New safeguards will help protect low-income householders from the predations of private bailiffs, Constitutional Affairs minister Vera Baird has announced.
The new government guidelines, enshrined in the Tribunals, Courts and Enforcement Bill, clarify "the rights of homeowners and the rights of bailiffs".
Private bailiffs will be licensed and scrutinised by an independent regulator.
Although powers of forced entry will now be extended to all bailiffs, "the new power of forced entry will only be available in strictly controlled circumstances and with prior approval by a judge" Ms Baird explained.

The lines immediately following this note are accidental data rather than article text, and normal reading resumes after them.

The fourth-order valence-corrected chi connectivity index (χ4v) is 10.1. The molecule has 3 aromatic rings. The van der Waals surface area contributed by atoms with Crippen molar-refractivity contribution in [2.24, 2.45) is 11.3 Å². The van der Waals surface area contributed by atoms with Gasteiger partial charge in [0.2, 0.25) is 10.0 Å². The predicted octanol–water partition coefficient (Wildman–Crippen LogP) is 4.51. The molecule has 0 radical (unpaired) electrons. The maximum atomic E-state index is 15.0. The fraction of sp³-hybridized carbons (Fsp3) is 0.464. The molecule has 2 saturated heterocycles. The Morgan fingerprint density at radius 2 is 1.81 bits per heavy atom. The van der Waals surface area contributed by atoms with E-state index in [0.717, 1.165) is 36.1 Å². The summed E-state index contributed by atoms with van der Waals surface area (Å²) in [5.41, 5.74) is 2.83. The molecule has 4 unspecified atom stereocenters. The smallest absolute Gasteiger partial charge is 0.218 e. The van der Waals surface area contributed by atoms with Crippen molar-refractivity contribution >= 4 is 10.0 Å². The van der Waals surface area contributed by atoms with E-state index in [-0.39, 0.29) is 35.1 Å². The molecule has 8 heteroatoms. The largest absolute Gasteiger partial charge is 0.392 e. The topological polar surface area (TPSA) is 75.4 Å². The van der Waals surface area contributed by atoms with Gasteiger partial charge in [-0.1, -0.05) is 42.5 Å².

Powers of forced entry apply only to the reclaim of credit card debts where the homeowner has been issued with County Court Judgements or High Court judgements and failed to pay.
"We have always said forced entry can only be used as a last resort and when all other avenues have been exhausted," Ms Baird stressed.
But consumer protection charity Citizens' Advice warned that the independent regulation must be "robust" enough and be effectively enforced.
It is "essential that the regulator has sufficient powers to tackle any bad practice by rogue bailiffs", chief executive David Harker warned.To learn more about loans secured on your home, click here.
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